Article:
These three reasons are relevant for thinking about the place of digital technology in school. Unfortunately, it is often other realities that guide political choices. First, there is the economic pressure of the industrial sectors. This was already the case in 1985 with the “Computing for All” plan which aimed, among other things, to support French industry at risk in the face of IBM’s hegemony. This is how we massively equip schools, from above, without always taking sufficient account of the real expectations and needs of the field, especially in educational terms. Then there is the fact that investing in digital is selling politically. In France, it is the communities that equip the establishments and each one more or less resists the temptation to seduce the students and their parents, by offering them digital equipment and solutions. Finally, there is the reassuring belief that digital technology will come to the aid of schools, which is part of a more widespread phenomenon: digital solutionism.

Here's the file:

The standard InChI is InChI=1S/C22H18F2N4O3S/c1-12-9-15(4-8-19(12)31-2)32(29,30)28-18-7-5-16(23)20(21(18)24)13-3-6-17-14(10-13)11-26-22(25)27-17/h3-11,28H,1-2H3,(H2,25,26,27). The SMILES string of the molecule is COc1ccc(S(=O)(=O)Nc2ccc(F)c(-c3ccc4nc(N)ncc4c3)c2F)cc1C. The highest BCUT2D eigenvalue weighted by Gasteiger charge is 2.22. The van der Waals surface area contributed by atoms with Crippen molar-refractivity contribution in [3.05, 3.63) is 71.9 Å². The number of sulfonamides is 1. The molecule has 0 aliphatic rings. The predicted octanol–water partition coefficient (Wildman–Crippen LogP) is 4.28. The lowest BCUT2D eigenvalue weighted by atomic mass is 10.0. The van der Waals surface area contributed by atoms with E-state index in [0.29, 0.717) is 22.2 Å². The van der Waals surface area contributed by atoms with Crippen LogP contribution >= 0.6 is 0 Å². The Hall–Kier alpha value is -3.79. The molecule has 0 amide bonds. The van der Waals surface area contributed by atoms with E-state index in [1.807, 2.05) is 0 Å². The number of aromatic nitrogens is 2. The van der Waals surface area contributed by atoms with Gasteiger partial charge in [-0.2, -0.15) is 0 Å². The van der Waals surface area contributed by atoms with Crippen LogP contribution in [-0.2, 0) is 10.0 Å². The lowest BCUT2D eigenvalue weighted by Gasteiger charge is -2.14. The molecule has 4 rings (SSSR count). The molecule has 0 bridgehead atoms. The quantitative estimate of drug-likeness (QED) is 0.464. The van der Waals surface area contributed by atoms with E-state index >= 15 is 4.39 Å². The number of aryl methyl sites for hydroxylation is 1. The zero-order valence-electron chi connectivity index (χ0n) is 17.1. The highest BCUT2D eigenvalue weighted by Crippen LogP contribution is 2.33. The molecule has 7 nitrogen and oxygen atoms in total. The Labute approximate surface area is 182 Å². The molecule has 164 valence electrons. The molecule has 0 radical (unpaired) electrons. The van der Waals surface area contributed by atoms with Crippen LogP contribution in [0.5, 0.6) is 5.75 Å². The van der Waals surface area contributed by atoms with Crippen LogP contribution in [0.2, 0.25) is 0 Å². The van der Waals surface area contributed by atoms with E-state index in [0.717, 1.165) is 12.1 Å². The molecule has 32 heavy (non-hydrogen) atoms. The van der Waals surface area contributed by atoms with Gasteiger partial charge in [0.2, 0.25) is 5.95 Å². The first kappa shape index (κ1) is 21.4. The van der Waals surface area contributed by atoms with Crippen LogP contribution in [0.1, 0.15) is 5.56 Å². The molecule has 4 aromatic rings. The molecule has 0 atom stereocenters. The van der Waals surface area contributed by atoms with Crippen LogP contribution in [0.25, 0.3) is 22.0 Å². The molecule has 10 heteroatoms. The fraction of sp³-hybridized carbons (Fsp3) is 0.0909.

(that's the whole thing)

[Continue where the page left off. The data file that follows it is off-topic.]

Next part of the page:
The little brother of technological solutionism, theorized by the American intellectual Evgeny Morozov, digital solutionism is the belief that all our political, economic, social, ecological, educational problems can be and will be solved by technology, in this case digital. Whatever the fields of application, this belief, often unthought, can only lead to bad decisions. Fight against dropping out of school, renew the teaching practices of teachers, give more meaning to learning, reduce inequalities in school, better support in guidance, build the school of trust, etc. In recent years, it is no exaggeration to say that digital has been presented as a quick fix for many school problems. The problem with technological solutionism is that it focuses our attention on the often imprecise and unsuitable solutions that we can bring to a problem (with economic, political, even ideological issues), to the detriment of the treatment of causes of this same problem. In this case, certain structural difficulties in national education have long been identified by teachers and their unions, inspection reports or investigations by the ministry. We find, for example, the need for teacher training, the lack of appreciation of their profession, the weight of hierarchy and contradictory orders, school segregation and the overload of students in certain classes.